Grace Presbyterian Church
July 22, 2018, Pentecost 9B
Westminster Standards – The Last Word?
It is possible that, for a certain generation of Presbyterians, the confessional statements we reach today contain the most famous or widely-recognized words in their religious upbringing. Contained in this set of three documents collectively known as the Westminster Standards are two different catechisms, Shorter and Larger, both of which start with the same question-and-answer introduction (with slight variation; this is the Shorter Catechism form):
Q: What is the chief end of man?
A: Man’s chief end is to glorify God, and to enjoy him forever.
For those generations of Presbyterians for whom the Westminster Shorter Catechism was a principal means of instruction in the faith, that Q&A is probably a reflex, something that triggers an automatic reaction. So formative is it that even one of the churches Julia and I used to attend had as its motto or slogan a slightly altered version of that answer, claiming that to “glorify God and to enjoy God forever” was the purpose and calling of that church.
One hears echoes in that formulation of the reading from Hebrews just read, with its invocation of confidence in the “great high priest” that allows us to approach with a true heart, a cleansed conscience, and a sure confession of our hope. Indeed, the tenor of the Westminster Confession (the principal confessional statement, accompanied by the Shorter and Larger catechisms) is one in which assurance of God’s sovereignty, the work of the Holy Spirit in our reading and interpreting of scripture, and the glorification of God through our obedience shine through, when read with fresh eyes.
Unfortunately, through two different accidents of history, it has been impossible for many in the Reformed tradition to read the Westminster Standards with anything like “fresh eyes.” Both the circumstances of their creation and the particular condition of their adoption in this country have caused these confessional and catechetical statements to take on meanings far from what their content would suggest. With the possible exception of the Apostles’ Creed, no confessional statement has “hardened” more in its use in the church than the Westminster Standards.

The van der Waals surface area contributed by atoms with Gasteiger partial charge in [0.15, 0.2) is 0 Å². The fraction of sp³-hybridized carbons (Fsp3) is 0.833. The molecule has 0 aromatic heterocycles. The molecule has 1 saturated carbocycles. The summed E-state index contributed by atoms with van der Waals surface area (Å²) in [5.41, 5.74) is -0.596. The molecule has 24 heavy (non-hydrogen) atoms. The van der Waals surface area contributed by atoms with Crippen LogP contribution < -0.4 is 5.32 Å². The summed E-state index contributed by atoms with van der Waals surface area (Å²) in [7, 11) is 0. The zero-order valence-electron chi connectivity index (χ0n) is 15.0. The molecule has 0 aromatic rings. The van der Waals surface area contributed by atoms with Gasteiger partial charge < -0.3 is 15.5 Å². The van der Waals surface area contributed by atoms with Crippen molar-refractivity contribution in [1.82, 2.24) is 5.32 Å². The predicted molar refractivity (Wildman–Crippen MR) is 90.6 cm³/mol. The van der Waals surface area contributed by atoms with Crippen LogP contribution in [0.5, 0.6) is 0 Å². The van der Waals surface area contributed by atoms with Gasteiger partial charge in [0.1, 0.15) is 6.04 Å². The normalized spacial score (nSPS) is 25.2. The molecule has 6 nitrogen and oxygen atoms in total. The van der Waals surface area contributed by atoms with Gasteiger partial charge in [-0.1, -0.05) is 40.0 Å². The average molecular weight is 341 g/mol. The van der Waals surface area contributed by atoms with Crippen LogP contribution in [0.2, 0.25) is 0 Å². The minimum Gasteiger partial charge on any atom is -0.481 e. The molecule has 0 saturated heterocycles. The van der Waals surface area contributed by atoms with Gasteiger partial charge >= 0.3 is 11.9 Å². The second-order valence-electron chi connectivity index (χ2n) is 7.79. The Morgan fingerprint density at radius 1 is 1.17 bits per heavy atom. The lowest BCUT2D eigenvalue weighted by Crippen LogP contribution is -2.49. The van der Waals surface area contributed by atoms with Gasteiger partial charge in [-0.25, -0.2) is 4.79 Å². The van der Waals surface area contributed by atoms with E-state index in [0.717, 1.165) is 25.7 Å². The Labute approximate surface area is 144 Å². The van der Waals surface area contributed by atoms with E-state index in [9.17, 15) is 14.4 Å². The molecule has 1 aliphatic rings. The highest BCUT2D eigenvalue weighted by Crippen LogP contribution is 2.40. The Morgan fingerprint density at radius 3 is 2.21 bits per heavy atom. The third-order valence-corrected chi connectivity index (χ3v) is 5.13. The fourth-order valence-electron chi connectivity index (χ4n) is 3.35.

The period in which these statements were written coincided with the approach and ultimately fighting of the English Civil War, in which the English monarchy was deposed and Oliver Cromwell established as ruler of England. Those English Protestants who had hoped first for a Presbyterian-style governance of the Church of England, then for an establishment of such a governance in a monarchy-free England, were disappointed in both cases. Cromwell refused any church establishment under his protectorate, and the restored monarchy also restored the governance of bishops and monarchy that had characterized the Church of England before the war. Thus a document that had been hoped for as a confessional statement unifying England and Presbyterian Scotland was instead adopted by the latter but largely ignored in the former. The Scottish embrace of the document, even over and above the Scots Confession, did lead to its widespread acceptance and installation among English-speaking Reformed churches, however. Perhaps more distressingly, it was the last such statement to be adopted in those churches, and remains the last one even today in some cases, as if somehow time had stopped for the church in 1660.
This widespread adoption included the Presbyterian churches that took root in the United States, as well as the first Presbyterian seminary to be founded in this country, in Princeton, NJ. (My alma mater was founded later that same year, 1812.) In the hands of the “Princeton theology,” the Westminster Standards became the basis for a strict literalism and even fundamentalism of biblical interpretation and scholarship that has had repercussions throughout not just Presbyterian but all of Protestant theology in this country for two centuries. The confidence in a sovereign God expressed by the confession curdled into a theological code of enforcement, supplanting faith inspired by the Holy Spirit with human-induced certainty.